Meet Django Organizations
Useful open-source projects start by first scratching your own itch, then scratching it again, and yet again. One of our own itches has been setting up group based user systems for applications, and the way we scratched it was by creating Django-organizations.
Two users, one account
The concept of associating an account of some type with a person is pretty common. It makes sense where the account represents an individual identity, like a Facebook account, but less so where an account represents something like a business with multiple people who may need access. It can be pretty awful, to say nothing of a security risk, forcing multiple people to share an account. Just think of the last time you had to share a username and password with coworkers. We wrote more about this travesty a few months back in a post about designing multiple user accounts.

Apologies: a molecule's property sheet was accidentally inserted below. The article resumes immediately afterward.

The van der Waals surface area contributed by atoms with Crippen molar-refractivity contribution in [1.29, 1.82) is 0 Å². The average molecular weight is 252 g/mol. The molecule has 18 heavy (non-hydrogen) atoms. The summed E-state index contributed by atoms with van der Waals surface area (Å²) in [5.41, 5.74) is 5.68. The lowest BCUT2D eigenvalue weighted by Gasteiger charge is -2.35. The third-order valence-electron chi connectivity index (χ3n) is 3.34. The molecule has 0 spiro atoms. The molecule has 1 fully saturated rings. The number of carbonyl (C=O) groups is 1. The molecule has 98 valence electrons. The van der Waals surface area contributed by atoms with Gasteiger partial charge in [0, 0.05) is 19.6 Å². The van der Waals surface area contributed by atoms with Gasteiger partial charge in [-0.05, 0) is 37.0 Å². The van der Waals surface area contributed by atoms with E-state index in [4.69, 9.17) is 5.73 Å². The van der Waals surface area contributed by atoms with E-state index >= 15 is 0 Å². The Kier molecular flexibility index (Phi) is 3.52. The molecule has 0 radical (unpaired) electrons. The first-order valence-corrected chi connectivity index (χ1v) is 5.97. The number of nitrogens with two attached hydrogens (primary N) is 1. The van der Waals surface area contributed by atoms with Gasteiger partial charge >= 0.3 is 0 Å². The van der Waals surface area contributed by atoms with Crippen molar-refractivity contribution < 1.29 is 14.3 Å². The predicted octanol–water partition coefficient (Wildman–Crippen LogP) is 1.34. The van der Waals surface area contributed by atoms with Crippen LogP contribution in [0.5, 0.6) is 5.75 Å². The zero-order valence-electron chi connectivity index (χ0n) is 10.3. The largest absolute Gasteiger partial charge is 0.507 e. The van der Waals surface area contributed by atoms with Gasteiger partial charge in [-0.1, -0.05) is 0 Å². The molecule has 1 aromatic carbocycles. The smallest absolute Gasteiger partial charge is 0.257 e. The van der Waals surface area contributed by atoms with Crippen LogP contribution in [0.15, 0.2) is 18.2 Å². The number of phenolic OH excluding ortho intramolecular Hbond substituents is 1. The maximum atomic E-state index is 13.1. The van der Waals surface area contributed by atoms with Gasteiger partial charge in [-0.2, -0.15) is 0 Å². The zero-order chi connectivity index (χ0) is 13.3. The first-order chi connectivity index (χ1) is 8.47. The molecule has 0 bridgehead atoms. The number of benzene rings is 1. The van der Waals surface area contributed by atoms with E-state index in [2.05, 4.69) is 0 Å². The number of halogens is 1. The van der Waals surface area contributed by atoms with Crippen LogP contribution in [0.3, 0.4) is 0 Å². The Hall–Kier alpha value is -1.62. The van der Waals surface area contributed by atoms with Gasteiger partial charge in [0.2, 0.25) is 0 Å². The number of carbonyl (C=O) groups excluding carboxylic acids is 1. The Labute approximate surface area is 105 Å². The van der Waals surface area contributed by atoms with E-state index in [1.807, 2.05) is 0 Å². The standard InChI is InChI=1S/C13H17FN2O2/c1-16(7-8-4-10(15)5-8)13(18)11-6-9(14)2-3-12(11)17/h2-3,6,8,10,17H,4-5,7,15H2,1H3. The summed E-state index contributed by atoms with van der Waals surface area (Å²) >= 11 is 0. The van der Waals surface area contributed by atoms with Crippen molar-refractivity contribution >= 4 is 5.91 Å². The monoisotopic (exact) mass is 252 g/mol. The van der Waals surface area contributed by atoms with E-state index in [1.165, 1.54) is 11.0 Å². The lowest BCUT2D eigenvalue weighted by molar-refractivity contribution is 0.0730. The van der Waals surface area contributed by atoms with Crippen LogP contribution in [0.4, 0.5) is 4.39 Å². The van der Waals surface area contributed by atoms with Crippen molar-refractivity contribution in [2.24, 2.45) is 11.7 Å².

Django-organizations solves this by linking individual users to the account - the organization - separating individual identity and authorization from a central group account.
At the heart of the application is the organization. The base organization model is a timestamped model with an id and a name. This model then serves as the customer or group account.
To connect users, the
OrganizationUser model simply links your user
model back to the
Organization. Rather than use a plain many-to-many